Monday, January 11, 2016

Which Effects your Credit Score More? Mortgage, Credit Cards, Late Payments or Loans?

We have an idea of what is important in keeping our credit score at a healthy high but having just a little more knowledge can save you from having your score drop unnecessarily. Louise Johnson of Prime Lending submitted the following helpful explanation of the factors that effect your credit score.  This  information was provided in part by Credit Law Solutions, and I think it may help clarify a lot of the myths about credit scores.

Louise:  There is a lot of misunderstanding & misinformation in regards
to how different types of credit impact a consumer’s credit score.  Many borrowers are under the impression that a car loan, mortgage, or other type of installment loan will raise their score immediately, as would revolving debt.

Installment Debt vs. Revolving Debt
Installment credit comes in the form of a loan that you pay back in level payments every month. The amount of the loan is determined at the time of approval, and the sum you've borrowed doesn't change over time. Examples of installment credit include mortgages and car loans. 
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Revolving credit is not issued in a predetermined amount. You'll have a limit to how much you're able to borrow, but the amount you utilize within that limit is up to you. Most revolving loans are issued as lines of credit, where the borrower makes charges, pays them off, then continues to make charges. Examples of revolving credit include credit cards and home equity lines of credit (HELOCs).

Revolving accounts are the key to a healthy FICO score

You probably know that a healthy credit report contains a varied mix of credit types; in all likelihood, you have both revolving and installment accounts open right now. This means it's important to know that revolving credit is a powerful force in determining your credit score. In fact, it has the potential to do big damage if you're not careful.  It can also be used to spike a credit score upward.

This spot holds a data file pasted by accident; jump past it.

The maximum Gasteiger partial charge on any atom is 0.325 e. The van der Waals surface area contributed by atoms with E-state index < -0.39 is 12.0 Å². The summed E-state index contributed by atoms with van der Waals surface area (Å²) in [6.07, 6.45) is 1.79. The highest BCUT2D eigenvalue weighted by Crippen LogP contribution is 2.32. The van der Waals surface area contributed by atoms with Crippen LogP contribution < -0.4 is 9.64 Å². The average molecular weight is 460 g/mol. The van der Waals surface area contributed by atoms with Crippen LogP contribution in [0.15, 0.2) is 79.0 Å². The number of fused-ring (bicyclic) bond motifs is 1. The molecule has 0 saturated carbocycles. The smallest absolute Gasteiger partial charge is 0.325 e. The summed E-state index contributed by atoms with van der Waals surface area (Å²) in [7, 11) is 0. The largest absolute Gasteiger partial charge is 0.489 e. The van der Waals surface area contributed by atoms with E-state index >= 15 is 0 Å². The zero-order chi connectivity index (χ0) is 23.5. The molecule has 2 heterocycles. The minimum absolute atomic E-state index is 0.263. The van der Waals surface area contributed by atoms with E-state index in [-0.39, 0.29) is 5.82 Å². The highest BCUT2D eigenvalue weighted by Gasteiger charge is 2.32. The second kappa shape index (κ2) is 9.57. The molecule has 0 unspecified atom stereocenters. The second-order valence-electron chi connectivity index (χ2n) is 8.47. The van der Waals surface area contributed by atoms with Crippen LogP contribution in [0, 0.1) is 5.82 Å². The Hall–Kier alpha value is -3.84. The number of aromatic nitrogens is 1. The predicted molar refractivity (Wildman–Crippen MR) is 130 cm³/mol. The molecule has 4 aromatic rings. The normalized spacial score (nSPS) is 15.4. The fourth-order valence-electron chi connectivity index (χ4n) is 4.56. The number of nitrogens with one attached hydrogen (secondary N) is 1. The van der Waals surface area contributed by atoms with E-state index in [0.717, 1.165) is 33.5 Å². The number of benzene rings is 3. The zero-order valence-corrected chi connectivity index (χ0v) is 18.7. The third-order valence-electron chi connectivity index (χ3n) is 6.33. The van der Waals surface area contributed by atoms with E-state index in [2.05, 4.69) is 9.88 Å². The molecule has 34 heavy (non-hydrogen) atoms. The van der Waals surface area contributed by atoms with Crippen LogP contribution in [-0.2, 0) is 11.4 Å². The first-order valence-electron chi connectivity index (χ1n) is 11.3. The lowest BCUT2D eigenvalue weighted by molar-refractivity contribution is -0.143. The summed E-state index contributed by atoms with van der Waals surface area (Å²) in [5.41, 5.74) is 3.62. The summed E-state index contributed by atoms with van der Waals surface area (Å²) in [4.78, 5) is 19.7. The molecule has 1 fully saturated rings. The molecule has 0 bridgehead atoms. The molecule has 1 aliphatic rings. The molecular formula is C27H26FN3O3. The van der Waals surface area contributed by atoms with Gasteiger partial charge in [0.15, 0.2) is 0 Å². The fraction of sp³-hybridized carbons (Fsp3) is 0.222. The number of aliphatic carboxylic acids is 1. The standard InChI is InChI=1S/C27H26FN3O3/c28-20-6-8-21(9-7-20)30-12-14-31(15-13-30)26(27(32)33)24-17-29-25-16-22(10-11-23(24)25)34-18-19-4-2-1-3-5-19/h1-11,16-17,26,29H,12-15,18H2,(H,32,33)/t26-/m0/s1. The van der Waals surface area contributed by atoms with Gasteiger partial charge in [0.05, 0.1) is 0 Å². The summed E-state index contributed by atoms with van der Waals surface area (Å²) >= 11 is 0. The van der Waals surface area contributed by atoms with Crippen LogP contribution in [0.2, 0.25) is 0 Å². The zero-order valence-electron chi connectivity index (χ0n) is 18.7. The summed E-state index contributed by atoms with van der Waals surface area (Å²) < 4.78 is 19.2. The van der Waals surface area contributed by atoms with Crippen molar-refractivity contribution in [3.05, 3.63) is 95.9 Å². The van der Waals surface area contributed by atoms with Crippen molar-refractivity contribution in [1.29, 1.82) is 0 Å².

First and foremost, any account you don't pay on time will hurt your credit. Thirty-five percent of your score comes from your history with paying your bills by their due dates. Consequently, it should be a priority to make all your credit payments - revolving and installment - on time.

But revolving credit weighs 30% of one's score & is the second-biggest portion of your credit score.

Credit scores consider how much you charge on your credit cards versus how much credit is available to you. That's called your utilization rate. The key is to keep your utilization rate below 20 percent for each credit card account and for all accounts in total. 
  
Here is a little known fact:  Mortgage payments & car loans absolutely hold a lesser weight on your client scoring model.  The balances are basically irrelevant & have zero impact on the FICO score.  It makes no difference if it is at 90% or 30% or 10%.  There is no way to "pay it down" to increase a FICO score. 
  
A credit card carries more weight than a mortgage and car loan and can cripple a credit score without ever being late.  The reason is because credit card debts tend to move higher over time, which weakens overall credit position.

Mortgage debt, by contrast, eventually pays down to $0. 

Remember, each revolving credit trade line affects the credit to debt ratio AND the overall summary of credit to debt ratio.  This directly translates to the FICO score.  A double dip that Installment credit does not utilize.

Revolving & installment accounts both have an impact on your credit score. But revolving credit is especially influential & can dramatically alter your client’s credit profile, good or bad.  If you have any questions, contact Louise Johnson, Mortgage Loan Originator, NMLS: 392935, at Prime Lending, 10 North Jefferson Street, Suite 110 Frederick, MD 21701 ljohnson@primelending.com  240.285.0757